Exposure to air pollution accounted for 7 million deaths worldwide in 2012, including almost 600,000 in the World Health Organisation (WHO) European Region. This is the central finding of the new WHO report, which assesses the burden of disease related to ambient (outdoor) and household (indoor) air pollution. Read more…
The report attributes 482,000 deaths to ambient air pollution and 117,200 deaths to household air pollution in the WHO European Region. Deaths from ambient air pollution occur across all European countries regardless of national income. In contrast, deaths due to household air pollution are more than five times greater in low- and middle-income countries compared with wealthier ones.
Air pollution is the largest contributor to the burden of disease from the environment. Adverse health impacts are due to exposure to small particulate matter (PM10) that causes cardiovascular and respiratory disease, and cancer. These new estimates, which are based on the latest WHO data on deaths and diseases from air pollution exposure, indicate that air pollution exposure is a more important risk factor for major non-communicable diseases – including ischaemic heart disease and stroke – than previously thought.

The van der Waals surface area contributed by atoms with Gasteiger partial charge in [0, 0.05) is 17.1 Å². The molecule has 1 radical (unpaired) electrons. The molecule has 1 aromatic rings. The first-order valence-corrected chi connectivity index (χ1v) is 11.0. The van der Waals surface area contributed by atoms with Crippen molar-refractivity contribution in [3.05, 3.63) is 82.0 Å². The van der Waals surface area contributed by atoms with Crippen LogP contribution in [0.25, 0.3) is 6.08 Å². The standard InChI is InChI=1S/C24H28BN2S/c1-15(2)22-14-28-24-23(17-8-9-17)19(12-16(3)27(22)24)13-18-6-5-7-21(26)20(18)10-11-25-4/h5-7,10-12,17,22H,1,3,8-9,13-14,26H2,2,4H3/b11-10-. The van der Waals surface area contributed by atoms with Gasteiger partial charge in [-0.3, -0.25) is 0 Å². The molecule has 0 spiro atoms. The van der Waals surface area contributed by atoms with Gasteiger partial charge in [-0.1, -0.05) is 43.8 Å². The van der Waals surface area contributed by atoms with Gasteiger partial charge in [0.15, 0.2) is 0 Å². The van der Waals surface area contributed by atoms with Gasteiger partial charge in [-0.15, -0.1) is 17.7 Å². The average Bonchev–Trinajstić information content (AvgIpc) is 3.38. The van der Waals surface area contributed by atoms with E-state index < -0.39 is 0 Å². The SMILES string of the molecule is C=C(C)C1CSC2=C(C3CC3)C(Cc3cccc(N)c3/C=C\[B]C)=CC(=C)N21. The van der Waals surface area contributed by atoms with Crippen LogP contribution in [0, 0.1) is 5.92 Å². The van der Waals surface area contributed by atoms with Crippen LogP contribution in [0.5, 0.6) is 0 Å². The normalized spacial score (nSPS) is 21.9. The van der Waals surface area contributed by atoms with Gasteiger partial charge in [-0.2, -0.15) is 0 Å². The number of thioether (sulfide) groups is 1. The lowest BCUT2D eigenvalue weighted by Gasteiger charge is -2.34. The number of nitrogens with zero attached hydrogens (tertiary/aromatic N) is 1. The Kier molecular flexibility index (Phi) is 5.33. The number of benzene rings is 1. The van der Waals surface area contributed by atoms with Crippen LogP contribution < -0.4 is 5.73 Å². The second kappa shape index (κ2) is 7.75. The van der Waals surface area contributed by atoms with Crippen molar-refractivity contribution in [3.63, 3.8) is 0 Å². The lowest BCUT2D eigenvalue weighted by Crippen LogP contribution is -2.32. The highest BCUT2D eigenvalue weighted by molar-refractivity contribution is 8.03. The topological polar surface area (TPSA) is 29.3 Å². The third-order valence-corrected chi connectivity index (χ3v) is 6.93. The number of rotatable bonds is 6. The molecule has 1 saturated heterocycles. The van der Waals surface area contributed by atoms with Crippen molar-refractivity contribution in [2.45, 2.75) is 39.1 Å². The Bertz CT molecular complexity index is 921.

This latest scientific evidence strongly suggests that swift action is required to improve air quality, and reduce deaths and diseases associated with air pollution in Europe. The European Commission adopted a Clean Air Policy Package in December 2013. This consists of a new Clean Air Programme for Europe with new air quality objectives for the period up to 2030, a revised National Emissions Ceilings Directive with stricter national emissions limits for the six main pollutants and a proposal for a new Directive to reduce air pollution from medium-sized combustion installations.
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